Professor Damian Maye is the lead author in a new paper concerning the very topical issue of single-use plastics and reusable coffee cups. Working with former CCRI colleague James Kirwan and Gianluca Brunori from the University of Pisa, the paper discusses the issue of single-use plastics and how the notion of ‘shared responsibilities’ are being used amongst authorities and intermediaries to ‘responsibilise’ the consumer.
Speaking about the article, Damian said, “this paper comes at a time when the global issue of plastic pollution is being talked about readily in mainstream media and society as a whole. Today the topic of bottle deposit schemes is in the news in the UK, and we [co-authors, James and Gianluca] hope that this paper can contribute to the dialogue regarding the issue”.
The article has been published in Agriculture and Human Values, and the abstract can be read below:
“This paper extends arguments about the potential for reflexive governance in agri-food sustainability by linking food ethics to the notion of ‘unintended consequences’ and ‘responsibilisation’. Analysis of sustainable consumption governance shows the way authorities and intermediaries use food waste reduction projects to ‘responsibilise’ the consumer, including recent examples of shared responsibility. This paper takes this argument further by developing a ‘strategies of responsibilisation’ framework that connects relations between food system outcomes, problematisation in public discourse and strategies of responsibilisation in agri-food governance. A food and drink waste case study of strategies to introduce reusable coffee cups in UK coffee shops and food retail chains is examined to exemplify relations between problematisation and responsibilisation. We examine problematisation and responsibilisation discourses that have emerged in relation to the issue, particularly in relation to single-use plastics, together with emerging governance arrangements and their underlying rationalities. The case study shows two key things: firstly, how ethical questions about food in public discourses connect to wider environmental planetary concerns (in this case packaging in relation to the environment); and secondly, how responsibility has emergent and dynamic properties, which we term ‘cycles of responsibilisation’. The paper concludes by assessing the wider value of applying a responsibility framework to examine governance responses to increasingly complex agri-food system sustainability challenges.”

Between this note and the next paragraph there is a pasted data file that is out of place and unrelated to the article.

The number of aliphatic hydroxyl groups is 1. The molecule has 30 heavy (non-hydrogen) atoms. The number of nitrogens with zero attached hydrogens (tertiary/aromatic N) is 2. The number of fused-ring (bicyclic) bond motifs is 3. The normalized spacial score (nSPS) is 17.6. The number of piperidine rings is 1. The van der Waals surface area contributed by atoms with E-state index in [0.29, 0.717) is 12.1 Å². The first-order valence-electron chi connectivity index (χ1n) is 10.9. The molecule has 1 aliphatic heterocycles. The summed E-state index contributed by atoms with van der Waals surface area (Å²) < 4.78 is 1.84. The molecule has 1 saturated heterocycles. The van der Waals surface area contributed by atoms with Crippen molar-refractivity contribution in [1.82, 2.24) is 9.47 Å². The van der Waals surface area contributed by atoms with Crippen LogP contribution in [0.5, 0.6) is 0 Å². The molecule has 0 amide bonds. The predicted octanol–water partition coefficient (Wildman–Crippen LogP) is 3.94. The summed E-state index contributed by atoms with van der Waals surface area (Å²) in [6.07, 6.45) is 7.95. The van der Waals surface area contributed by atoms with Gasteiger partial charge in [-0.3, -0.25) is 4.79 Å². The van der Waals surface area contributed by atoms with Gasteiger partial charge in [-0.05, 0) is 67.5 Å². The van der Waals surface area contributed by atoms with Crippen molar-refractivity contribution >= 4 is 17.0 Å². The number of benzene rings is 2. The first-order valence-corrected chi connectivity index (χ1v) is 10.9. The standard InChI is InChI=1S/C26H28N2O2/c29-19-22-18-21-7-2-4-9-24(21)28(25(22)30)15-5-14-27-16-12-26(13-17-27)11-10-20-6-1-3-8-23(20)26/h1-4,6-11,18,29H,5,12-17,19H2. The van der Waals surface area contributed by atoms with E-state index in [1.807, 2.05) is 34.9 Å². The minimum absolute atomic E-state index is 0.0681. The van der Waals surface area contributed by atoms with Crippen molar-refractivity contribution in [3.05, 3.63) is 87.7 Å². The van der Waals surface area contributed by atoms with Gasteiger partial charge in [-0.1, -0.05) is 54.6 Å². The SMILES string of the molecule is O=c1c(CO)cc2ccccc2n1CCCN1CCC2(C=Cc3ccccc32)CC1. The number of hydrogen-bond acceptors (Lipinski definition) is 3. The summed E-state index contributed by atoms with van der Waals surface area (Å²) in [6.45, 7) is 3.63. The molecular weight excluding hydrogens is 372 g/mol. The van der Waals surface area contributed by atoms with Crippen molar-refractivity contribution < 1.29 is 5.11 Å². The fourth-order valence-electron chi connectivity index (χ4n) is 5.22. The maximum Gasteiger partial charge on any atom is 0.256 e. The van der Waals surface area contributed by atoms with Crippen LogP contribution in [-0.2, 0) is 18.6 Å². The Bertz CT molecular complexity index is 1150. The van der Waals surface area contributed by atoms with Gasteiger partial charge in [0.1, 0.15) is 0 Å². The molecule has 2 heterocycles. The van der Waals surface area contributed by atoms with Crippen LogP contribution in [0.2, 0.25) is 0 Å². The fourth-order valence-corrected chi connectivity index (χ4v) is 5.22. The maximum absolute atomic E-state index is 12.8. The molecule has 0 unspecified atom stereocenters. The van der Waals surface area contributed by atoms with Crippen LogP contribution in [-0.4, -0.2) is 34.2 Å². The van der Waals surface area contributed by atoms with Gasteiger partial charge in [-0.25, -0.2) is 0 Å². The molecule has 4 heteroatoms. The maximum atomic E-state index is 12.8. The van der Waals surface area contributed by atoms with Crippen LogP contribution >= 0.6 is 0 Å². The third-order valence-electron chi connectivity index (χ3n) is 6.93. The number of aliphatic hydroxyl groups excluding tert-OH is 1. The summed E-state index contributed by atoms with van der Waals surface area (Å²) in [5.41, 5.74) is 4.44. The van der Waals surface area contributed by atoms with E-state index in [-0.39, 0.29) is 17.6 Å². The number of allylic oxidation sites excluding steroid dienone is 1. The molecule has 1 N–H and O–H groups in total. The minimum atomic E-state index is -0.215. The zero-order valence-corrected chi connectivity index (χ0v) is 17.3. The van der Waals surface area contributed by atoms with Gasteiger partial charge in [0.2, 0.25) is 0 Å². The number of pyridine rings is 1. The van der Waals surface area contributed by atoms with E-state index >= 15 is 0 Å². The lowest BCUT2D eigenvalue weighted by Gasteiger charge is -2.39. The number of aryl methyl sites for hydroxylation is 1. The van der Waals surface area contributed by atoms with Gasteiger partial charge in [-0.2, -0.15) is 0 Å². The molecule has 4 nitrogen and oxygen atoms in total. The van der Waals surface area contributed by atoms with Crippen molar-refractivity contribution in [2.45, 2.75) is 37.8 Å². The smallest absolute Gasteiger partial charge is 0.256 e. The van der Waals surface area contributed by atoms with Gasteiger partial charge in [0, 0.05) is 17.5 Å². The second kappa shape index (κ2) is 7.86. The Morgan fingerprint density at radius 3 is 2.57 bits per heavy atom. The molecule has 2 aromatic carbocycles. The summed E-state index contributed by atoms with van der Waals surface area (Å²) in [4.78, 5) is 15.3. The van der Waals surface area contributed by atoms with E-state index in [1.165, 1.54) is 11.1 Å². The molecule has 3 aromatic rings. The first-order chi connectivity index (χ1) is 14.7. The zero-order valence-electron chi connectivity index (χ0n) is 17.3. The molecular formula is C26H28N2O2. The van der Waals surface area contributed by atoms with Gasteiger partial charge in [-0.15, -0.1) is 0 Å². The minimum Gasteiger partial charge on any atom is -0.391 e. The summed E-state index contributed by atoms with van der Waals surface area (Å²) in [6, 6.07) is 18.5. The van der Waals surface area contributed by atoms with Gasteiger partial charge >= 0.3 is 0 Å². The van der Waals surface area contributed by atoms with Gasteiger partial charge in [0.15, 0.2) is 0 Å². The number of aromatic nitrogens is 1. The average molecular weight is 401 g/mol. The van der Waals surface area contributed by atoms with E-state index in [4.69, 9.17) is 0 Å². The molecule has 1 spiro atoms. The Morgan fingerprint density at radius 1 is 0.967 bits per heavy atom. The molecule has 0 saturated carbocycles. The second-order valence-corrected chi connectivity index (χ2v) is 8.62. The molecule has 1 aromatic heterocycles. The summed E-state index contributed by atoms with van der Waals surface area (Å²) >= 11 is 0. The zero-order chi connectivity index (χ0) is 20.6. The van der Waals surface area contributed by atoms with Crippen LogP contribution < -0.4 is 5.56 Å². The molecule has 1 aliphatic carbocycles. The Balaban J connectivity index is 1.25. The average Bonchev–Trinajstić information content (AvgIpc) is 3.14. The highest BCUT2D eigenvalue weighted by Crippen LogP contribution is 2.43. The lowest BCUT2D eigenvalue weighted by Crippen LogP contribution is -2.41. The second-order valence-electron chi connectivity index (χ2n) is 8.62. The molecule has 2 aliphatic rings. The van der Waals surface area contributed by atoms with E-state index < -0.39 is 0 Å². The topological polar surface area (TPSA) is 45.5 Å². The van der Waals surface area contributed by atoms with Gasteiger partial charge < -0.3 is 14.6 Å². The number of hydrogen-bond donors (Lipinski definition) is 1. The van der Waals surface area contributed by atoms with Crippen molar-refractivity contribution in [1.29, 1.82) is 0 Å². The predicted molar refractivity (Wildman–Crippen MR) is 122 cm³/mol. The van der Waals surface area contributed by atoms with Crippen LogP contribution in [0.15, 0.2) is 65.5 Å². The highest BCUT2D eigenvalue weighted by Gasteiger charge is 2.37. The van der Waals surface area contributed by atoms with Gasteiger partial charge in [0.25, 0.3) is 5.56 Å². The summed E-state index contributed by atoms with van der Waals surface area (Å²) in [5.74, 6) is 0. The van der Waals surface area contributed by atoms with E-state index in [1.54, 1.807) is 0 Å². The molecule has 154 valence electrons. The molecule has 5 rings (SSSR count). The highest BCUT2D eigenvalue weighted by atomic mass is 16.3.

The full title and reference and DOI link for the article is:
Maye, D., Kirwan, J., Brunori, G. (2019) Ethics and responsibilisation in agri-food governance: the single-use plastics debate and strategies to introduce reusable coffee cups in UK retail chains. Agriculture and Human Values, pp1-12, DOI 10.1007/s10460-019-09922-5
The article can also be accessed free for four weeks (until March 14th 2019)